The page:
BBC viewers have been offered a glimpse into the world of the vaccine sceptic after Question Time featured an audience including people who have refused to take the Covid jag.

While the show faced criticism for the idea from some corners, public health expert Professor Linda Bauld told The National that “something positive” could come from the idea if it was handled correctly.

As well as representation from The Telegraph, Labour, and the Tories, the show featured Victor Adebowale, chair of the NHS Confederation, and Robin Shattock, a professor of infection and immunity at Imperial College London who led the team researching a Covid vaccine at that institution.

Shattock (below) had been saying how “serious adverse events [linked to the vaccine] … are extremely rare”. He said there was no secrecy around the data, and that he had great respect for people who wanted to question it as that is a fundamental part of science.

The National:

“The evidence and the facts are there,” he said. “They are indisputable.”

However, in a clear demonstration of the way in which misinformation can spread, an audience member took exception to that statement.

He claimed that he had seen that data himself, from the “yellow card reporting scheme”. This is the UK’s Medicines and Healthcare products Regulatory Agency (MHRA) self-reporting tool for adverse drug reactions, defective medicines, and counterfeit or fake medicines.

Shattock interrupted to say his assertions had been based on far more than that, and he had been talking about data on a “global basis”.

The audience member vocally accepted this, but continued on the same line of argument. They said that there had been a Select Committee in 1999 which estimated that only 10-15% of cases were reported through the yellow card scheme.

The cherry-picking of arguments to fit the anti-vaccine narrative is clear. The audience member is forced to cite irrelevant points from more than two decades ago in order to have facts align with the conclusion they have drawn beforehand, namely that the vaccine is dangerous.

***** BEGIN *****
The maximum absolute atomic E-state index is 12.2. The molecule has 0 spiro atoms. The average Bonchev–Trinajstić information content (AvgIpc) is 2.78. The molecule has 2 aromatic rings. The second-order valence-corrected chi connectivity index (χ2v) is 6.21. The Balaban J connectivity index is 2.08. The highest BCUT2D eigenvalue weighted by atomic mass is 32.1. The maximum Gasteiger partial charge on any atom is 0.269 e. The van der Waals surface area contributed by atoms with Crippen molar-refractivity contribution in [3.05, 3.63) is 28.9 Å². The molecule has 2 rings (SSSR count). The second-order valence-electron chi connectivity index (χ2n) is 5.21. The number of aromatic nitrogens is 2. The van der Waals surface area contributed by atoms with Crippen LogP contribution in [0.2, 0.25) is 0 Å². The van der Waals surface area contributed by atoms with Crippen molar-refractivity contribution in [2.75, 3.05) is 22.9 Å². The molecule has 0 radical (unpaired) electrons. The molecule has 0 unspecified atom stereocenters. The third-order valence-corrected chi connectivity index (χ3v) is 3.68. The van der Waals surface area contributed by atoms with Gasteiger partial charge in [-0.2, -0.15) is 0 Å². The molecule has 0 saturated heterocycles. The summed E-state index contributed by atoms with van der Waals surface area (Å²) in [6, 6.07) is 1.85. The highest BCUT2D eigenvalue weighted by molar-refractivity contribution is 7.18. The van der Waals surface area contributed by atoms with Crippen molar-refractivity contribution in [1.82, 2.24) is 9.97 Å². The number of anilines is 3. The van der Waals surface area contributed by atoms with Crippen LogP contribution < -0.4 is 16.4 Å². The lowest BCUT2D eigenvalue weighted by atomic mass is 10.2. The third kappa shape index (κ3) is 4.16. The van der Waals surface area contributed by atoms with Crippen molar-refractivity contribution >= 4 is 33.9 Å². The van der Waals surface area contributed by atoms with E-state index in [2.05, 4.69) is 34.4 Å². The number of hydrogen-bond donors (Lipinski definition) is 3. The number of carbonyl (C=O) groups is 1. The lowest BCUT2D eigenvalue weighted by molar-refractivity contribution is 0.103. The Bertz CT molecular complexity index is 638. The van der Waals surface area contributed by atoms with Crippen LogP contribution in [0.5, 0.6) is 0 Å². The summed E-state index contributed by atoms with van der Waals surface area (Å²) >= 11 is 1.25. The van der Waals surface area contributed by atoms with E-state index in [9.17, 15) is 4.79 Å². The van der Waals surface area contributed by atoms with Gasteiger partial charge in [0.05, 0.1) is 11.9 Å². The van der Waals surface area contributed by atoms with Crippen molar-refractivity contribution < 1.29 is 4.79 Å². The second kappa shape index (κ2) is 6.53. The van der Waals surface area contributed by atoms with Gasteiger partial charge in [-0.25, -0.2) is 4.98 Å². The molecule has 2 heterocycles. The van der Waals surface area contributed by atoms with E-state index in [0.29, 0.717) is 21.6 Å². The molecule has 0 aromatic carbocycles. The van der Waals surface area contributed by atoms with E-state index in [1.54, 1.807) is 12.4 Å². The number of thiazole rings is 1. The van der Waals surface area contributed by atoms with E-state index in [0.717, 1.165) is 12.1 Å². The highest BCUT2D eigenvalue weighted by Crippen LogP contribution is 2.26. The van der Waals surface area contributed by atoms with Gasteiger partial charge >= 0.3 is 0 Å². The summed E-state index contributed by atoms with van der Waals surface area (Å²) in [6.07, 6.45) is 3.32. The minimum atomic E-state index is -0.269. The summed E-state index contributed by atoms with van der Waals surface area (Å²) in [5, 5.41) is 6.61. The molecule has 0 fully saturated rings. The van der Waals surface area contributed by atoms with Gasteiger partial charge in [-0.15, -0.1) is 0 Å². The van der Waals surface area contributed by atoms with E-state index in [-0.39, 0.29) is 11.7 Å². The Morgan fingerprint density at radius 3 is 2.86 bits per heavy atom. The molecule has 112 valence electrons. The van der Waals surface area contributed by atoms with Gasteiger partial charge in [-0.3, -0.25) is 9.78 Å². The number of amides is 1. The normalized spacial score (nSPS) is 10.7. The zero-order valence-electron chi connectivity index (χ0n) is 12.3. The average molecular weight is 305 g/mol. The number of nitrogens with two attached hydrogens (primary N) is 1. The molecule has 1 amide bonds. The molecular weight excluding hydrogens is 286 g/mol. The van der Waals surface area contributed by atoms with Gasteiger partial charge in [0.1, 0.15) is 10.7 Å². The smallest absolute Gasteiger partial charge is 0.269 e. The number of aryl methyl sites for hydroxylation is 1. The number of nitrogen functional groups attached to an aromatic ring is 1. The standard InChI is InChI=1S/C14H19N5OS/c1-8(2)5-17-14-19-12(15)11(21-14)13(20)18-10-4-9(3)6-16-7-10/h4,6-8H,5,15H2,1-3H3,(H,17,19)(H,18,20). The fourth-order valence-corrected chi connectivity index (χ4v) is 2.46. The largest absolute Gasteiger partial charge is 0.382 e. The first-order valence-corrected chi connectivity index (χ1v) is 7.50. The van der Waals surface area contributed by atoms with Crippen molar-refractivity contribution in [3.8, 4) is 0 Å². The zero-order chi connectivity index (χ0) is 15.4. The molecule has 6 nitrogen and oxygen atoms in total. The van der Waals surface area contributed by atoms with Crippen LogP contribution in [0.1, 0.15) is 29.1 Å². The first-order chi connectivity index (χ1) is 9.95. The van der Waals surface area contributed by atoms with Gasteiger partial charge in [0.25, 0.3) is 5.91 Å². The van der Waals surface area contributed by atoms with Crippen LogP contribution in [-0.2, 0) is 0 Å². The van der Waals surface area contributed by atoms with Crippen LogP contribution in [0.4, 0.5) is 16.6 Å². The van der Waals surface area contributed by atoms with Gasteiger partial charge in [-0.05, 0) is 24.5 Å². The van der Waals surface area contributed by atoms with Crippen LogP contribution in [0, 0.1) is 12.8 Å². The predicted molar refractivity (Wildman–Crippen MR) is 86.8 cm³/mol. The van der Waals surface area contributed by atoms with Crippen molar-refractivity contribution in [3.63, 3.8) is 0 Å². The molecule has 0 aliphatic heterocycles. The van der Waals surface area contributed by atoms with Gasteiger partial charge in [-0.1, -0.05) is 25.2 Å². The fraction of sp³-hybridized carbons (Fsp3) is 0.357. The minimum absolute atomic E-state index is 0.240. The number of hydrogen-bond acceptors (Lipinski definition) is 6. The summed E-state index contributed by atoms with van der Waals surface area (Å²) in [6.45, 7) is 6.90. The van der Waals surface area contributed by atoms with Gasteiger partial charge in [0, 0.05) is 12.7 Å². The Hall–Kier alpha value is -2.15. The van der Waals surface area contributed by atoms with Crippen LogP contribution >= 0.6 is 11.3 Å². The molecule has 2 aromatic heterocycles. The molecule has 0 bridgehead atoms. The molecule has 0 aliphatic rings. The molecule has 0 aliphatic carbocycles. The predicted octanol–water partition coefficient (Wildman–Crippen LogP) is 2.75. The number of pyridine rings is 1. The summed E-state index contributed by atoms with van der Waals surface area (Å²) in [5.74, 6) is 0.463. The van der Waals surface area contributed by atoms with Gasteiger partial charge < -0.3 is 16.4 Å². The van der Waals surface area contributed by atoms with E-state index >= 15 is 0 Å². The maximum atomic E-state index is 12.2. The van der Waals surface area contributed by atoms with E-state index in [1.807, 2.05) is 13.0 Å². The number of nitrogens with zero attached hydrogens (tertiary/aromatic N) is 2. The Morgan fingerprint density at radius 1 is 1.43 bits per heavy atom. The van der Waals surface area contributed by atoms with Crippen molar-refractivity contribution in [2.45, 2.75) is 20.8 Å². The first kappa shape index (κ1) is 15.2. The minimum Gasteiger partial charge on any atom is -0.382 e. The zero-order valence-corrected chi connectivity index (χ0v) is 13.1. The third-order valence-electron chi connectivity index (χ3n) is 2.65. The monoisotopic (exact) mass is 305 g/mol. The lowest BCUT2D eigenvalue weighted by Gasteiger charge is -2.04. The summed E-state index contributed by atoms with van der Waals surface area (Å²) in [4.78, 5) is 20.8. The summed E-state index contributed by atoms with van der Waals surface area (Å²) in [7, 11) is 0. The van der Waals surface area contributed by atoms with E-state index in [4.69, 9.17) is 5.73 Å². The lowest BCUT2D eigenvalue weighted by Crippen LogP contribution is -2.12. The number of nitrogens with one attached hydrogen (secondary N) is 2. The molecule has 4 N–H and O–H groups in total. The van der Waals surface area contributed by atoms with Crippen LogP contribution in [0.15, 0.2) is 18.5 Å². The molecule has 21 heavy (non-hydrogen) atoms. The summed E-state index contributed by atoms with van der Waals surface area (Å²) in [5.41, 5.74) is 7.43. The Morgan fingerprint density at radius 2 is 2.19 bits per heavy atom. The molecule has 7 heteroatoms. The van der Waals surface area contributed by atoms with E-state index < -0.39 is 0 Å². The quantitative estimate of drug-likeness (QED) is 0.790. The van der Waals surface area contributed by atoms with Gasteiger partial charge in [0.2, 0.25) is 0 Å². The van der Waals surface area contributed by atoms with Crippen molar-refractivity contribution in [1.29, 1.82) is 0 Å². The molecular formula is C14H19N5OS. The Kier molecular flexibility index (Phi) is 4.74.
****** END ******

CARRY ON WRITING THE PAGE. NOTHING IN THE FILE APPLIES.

Picking up on the refusal to accept the information put forward by the “world-renowned” Shattock, host Fiona Bruce asked if “nothing he says is credible to you, given what an eminent scientist he is”.

The audience member then said: “I studied philosophy at university and I learned that an appeal to authority is not an automatic win of an argument.”

He said that if the argument would go down that route, he could point to Dr Robert Malone, “who is the man who invented the vaccine”.

This is disinformation, pushed by Malone himself. While he did conduct some experiments in the 1980s that would later prove key to the development of MRNA vaccines, Malone was far from the cornerstone. As Shattock pointed out, such vaccines were not the work of a single person.

Furthermore, Malone has become a totem figure in the anti-vaccine movement for his pushing of disinformation around their efficacy and dangers. He has been banned from Twitter for spreading falsehoods, and it was an episode of the Joe Rogan podcast which featured the discredited scientist that eventually led to the ongoing international Spotify dispute.

Despite a stereotypical call for people to do their own research, the audience member relied on classic anti-vax talking points (Malone and the yellow card scheme for two examples).

Furthermore, Shattock was not “appealing to authority”. He is an established expert in the field presenting the facts as they stand. But to believers of a conspiracy, such facts will be discarded if they do not align with their preconceived narrative.

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After his mention of Malone, the audience member in question was left behind as the questioning moved on.

A clip of the exchange has gone viral on social media, with many mocking the audience member as an "armchair vaccines expert whose knowledge stems from half-arsed internet research".

However, such a reaction is likely to only breed resentment among the anti-vaccine community and make it harder to let them see the "indisputable" facts Shattock referred to.

When talking to people who believe conspiracy theories, a more careful, delicate, and human approach is likely to be far more effective.